New York State is known as the “Empire State” for a lot of reasons. There’s a lot of historical context, but the main reason that New York’s official motto is the “Empire State” is because even today, the staunchest conservative scholars all agree: it’s not actually a democracy. It’s an oligarchy, and probably the only one in the United States, which makes it a social phenomenon all by itself.
This is how New York works in its Oligarchy. First, three men in a room get together (no, really! They do!): the Governor, the Speaker of the Assembly, and the Speaker of the Senate. They alone decide which bills will get voted on and which ones end up in the trash, usually over scotch and cigars.
Structurally, and from a political science viewpoint, this makes every other elected official in state government moot. There’s simply no need for them, other than for appearances. This is also what makes the Empire State, truly an “Empire,” and an Oligarchy.
Which makes Governor Cuomo’s crackdown on corruption in the state capital a bit disingenuous. Since there’s no real need for a state assembly, or state senate, then throwing them all in jail for corruption isn’t really going to change anything.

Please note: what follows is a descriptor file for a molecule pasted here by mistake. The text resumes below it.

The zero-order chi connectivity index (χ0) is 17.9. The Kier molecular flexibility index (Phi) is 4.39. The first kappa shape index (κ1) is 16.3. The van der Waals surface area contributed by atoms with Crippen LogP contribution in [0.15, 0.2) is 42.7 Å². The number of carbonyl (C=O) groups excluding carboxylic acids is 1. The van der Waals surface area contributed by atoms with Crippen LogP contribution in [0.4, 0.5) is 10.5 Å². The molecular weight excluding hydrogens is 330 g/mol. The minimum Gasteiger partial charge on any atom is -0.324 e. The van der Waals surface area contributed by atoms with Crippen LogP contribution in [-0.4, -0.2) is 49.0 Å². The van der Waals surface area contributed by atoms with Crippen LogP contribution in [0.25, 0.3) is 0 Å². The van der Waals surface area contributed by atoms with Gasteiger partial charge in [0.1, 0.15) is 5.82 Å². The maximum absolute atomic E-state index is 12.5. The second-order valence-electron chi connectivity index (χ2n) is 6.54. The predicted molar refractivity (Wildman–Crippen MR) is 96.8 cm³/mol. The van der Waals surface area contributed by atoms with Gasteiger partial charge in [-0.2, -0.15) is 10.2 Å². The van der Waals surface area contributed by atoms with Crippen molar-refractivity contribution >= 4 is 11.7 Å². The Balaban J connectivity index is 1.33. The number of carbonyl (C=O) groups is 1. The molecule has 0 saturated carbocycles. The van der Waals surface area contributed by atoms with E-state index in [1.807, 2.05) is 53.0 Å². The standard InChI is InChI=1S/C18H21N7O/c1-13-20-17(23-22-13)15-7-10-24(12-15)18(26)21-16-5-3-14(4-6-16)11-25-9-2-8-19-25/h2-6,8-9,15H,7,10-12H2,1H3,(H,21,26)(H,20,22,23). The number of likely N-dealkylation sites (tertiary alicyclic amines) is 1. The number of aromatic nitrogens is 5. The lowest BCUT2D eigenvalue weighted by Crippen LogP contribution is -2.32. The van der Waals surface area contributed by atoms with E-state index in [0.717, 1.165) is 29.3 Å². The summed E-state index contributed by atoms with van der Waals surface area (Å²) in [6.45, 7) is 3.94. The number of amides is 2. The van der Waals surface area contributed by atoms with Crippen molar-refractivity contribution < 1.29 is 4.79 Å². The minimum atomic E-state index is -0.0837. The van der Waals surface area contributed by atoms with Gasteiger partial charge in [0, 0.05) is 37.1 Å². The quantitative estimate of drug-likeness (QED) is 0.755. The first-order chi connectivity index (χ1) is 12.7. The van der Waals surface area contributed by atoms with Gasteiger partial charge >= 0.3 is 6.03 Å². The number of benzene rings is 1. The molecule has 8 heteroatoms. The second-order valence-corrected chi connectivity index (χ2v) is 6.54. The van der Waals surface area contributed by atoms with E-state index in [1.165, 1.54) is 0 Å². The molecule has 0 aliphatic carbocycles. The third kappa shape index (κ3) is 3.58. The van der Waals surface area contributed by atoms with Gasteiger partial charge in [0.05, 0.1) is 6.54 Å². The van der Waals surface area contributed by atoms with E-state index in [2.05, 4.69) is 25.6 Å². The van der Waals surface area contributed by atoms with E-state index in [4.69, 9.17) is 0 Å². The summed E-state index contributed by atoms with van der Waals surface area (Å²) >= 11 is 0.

A Buffalo News columnist, Denise Jewell McGee, who usually is a straight shooter came up with this awesome sociological idea (implied): that state legislators who aren’t corrupt break from the Group Think, and the Actor-Observer effect and just do the right thing in standing against corruption. There’s one problem with this sociological theory: in order for people to break away from Group Think or the Actor-Observer bias, they actually have to be a part of the group, and they actually have to be “actors.” In an Oligarchy, they are neither.
Historically, New York was on the British side of the Revolutionary War. Then it almost went to war with Vermont over land encroachment. Then it got into an argument with Ben Franklin over Pennsylvania territory. Then it decided that it didn’t have to follow the new U.S. Constitution and created its own land/trade treaties with foreign nations, including with Native Americans. New York State was founded on the idea of being the capital of the British Empire in North America, and while cutting ties with the British after the war, never got out of the “Empire” state of mind.
And let’s forget for a moment, the fact that those three men in a room have never been from west of the Hudson River.
Corruption in New York State can never be addressed as long as the social will of the people, also known as a representative democracy does not exist. Just like the state government, most of the principles of social order, social structure, and social forces, remain moot.